With forecasts this week ranging from sleet to 10 inches of snow now moving to a 40 percent chance of snow accumulating less than an inch in northwest Iowa, I think winter weather is on all of our minds.
What is the weather going to do before Christmas? What are we in for in January? Why is it so hard to predict what we’re going to experience this winter?
Winter 2017-18 predictions
“The Old Farmer’s Almanac,” which uses mainly solar activity, among other factors, in determining long-range forecasts, predicts Iowa to have mild temperatures with snowy conditions. It projected that last winter’s weak La Niña would turn into a weak El Niño this year.
According to the National Oceanic and Atmospheric Administration, “El Niño and La Niña are the warm and cool phases of recurring climate pattern across the tropical Pacific.” These patterns then trigger predictable waves of temperature, precipitation and wind.
Although the almanac predicted El Niño, La Niña actually strengthened in November and NOAA predicts a more than 80 percent chance that it will continue through this winter. However, La Niña conditions are supposed to be weak-moderate. So although La Niña usually creates cooler conditions, we might not see huge differences with this weather pattern.
The Climate Prediction Center did predict that La Niña would continue, but it thought this would more affect areas to the north. It gave equal chances of temperatures being below, above or near normal. Helpful right?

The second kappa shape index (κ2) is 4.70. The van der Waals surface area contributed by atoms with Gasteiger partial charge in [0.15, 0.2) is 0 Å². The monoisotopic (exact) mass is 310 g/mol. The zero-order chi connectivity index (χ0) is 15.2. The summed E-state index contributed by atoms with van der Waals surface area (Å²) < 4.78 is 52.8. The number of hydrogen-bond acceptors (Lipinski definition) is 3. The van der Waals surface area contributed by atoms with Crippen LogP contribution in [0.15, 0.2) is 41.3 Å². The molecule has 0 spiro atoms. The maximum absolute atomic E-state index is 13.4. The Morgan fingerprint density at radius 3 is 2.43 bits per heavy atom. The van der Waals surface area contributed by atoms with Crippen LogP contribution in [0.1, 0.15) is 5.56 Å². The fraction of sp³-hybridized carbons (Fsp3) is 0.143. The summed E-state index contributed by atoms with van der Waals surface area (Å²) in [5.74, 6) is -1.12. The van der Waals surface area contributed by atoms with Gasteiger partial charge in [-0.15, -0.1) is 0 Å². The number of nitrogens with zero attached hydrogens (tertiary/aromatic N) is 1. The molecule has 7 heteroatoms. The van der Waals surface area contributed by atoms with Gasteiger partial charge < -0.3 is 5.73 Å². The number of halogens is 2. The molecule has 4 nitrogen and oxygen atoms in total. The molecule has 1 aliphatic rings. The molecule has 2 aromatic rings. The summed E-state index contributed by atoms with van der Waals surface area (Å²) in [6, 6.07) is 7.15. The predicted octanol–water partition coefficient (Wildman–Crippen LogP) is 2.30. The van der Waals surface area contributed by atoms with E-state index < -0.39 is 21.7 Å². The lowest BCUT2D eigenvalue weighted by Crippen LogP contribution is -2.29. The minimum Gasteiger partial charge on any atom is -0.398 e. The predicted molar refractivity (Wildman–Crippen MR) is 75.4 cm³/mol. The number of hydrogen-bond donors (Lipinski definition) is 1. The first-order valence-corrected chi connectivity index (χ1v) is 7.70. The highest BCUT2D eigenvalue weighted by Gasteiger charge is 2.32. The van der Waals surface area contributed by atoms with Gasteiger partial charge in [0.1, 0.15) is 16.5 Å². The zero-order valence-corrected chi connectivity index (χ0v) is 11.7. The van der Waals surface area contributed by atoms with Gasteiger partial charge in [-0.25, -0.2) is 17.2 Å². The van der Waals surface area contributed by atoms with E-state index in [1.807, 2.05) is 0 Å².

The CPC agreed with the almanac’s prediction that we would see more precipitation in the Midwest this winter, although it did not specifically say snow, just precipitation in general.
NOAA and the National Weather Service put out prediction maps for December, January and February that have northwest Iowa at a 33 percent possibility of temperatures below normal and precipitation levels at normal.
Why is it so vague?
I just laughed to myself when I read the CPC gave equal chances of temperatures being below, above or near normal. So pretty much they have no idea what’s going to happen, is that what they’re telling me?
It always makes me wonder, why is it so hard to predict the weather?
It is a huge topic, but to boil it down,, basically, weather data is being collected all around the world and is processed by supercomputers. However, calculations are constantly changing because of variables such as how the sun heat’s the Earth’s surface, air pressure changes as ice melts and water evaporates and even the effect of the Earth’s rotation.
An article from How Stuff Works talks about a meteorologist named Edward Lorenz who equated meteorology to the butterfly effect — the theory that if a butterfly flaps its wings in one part of the world, it will drastically change something thousands of miles away. Because conditions change so constantly, Lorenz set the limit for accurate weather predicting at two weeks.
The ever-changing conditions make weather in the near future difficult for meteorologists, even with radar, but to predict the next three months or more is even more impossible a feat.
What about Horseshoe Bend?
The final question to answer is: Will the Horseshoe Bend tubing hill be open this winter?
The easiest answer is: We certainly hope so!
We’re prepared to open the tubing hill at the Horseshoe Bend Wildlife Area as soon as we have a solid six inches of snowpack on the hill.
When that will happen, we know about as well as you do. But keep watching our website and Facebook page for updates on weather conditions and when we can open.